The Yukon Human Rights Commission will screen a film this week to raise awareness of the continued impacts of the residential school system on aboriginal communities.
Residential school survivor Joanne Henry will speak before the screening.
She hopes that people will come out and get a better understanding of what Canada’s aboriginal people and communities lived through, and continue to live through, she said in an interview this week.
“The message was given out years ago, to take the Indian out of the child. Well, they not only took the Indian out of the child, they took the identity, they took self esteem, they took everything that makes us persons. How do you take something out of somebody and expect them to carry on in their life?”
The film, We Were Children, tells the story of Lyna Hart and Glen Anaquod, two survivors of residential schools.
The National Film Board and Eagle Vision production combines documentary interviews with dramatic re-enactments that tell the story of the abuses suffered by the children who were ripped from their families and sent away to school.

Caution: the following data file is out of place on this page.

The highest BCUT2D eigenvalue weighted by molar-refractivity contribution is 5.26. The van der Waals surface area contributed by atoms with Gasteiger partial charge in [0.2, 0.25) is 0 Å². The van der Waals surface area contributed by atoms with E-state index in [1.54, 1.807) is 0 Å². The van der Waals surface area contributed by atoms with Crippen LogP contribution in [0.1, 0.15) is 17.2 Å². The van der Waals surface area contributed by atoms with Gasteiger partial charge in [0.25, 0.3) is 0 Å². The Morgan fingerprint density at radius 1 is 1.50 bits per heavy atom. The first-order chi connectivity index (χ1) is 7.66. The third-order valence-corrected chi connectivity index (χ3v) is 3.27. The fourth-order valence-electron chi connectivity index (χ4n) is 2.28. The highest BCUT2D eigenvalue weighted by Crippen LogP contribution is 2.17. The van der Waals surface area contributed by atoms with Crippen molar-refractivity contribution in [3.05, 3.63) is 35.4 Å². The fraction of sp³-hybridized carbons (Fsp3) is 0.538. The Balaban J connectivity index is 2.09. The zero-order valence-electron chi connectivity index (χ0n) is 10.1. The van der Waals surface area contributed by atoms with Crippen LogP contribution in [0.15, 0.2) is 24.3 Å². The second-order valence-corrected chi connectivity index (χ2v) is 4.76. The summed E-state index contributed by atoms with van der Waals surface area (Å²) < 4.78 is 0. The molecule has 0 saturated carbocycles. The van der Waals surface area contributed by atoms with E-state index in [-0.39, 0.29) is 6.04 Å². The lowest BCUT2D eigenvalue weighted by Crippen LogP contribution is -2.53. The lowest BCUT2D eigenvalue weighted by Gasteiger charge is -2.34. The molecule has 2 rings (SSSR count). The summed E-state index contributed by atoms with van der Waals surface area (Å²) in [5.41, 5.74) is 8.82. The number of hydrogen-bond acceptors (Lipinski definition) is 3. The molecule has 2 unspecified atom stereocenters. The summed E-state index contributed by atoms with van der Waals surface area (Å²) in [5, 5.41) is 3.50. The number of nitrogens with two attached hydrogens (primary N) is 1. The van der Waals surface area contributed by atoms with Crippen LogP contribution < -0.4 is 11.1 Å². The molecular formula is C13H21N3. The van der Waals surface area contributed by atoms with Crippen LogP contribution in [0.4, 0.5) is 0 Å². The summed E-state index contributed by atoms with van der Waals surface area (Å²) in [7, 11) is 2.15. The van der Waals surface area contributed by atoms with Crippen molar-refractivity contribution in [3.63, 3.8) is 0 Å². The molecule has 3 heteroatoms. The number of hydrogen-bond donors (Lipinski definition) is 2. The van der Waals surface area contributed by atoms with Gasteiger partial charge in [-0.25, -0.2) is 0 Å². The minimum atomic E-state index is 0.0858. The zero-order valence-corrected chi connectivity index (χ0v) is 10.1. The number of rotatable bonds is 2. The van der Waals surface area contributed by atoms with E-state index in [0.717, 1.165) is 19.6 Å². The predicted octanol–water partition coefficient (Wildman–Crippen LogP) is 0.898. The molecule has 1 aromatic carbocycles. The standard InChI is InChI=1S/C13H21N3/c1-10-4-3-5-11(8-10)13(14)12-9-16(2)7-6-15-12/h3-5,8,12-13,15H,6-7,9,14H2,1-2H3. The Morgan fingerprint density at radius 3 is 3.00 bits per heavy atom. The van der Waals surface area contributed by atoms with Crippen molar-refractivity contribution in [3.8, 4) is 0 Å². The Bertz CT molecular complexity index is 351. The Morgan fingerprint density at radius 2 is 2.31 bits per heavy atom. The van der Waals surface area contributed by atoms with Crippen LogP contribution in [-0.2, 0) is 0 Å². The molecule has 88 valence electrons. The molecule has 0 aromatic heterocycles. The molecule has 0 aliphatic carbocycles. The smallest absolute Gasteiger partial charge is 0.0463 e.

The film shows a very harsh reality, said Henry.
“I imagine any boy or girl who went to residential school could relate to it. It tells the story.”
It’s not an easy story to tell, and it’s not an easy story to hear.
Commenters on the National Film Board’s website for the movie describe being deeply disturbed by the film, sobbing uncontrollably, wanting to vomit and only being able to watch it in bits and pieces.
At this week’s screening in Whitehorse, there will be elders and counsellors on hand for those who need support during or after the film. There will also be quiet rooms available for ceremony and reflection.
The screening will take place Wednesday December 4 at 7 p.m. at the Kwanlin Dun Cultural Centre.
The United Nations’ Human Rights Day is Dec. 10.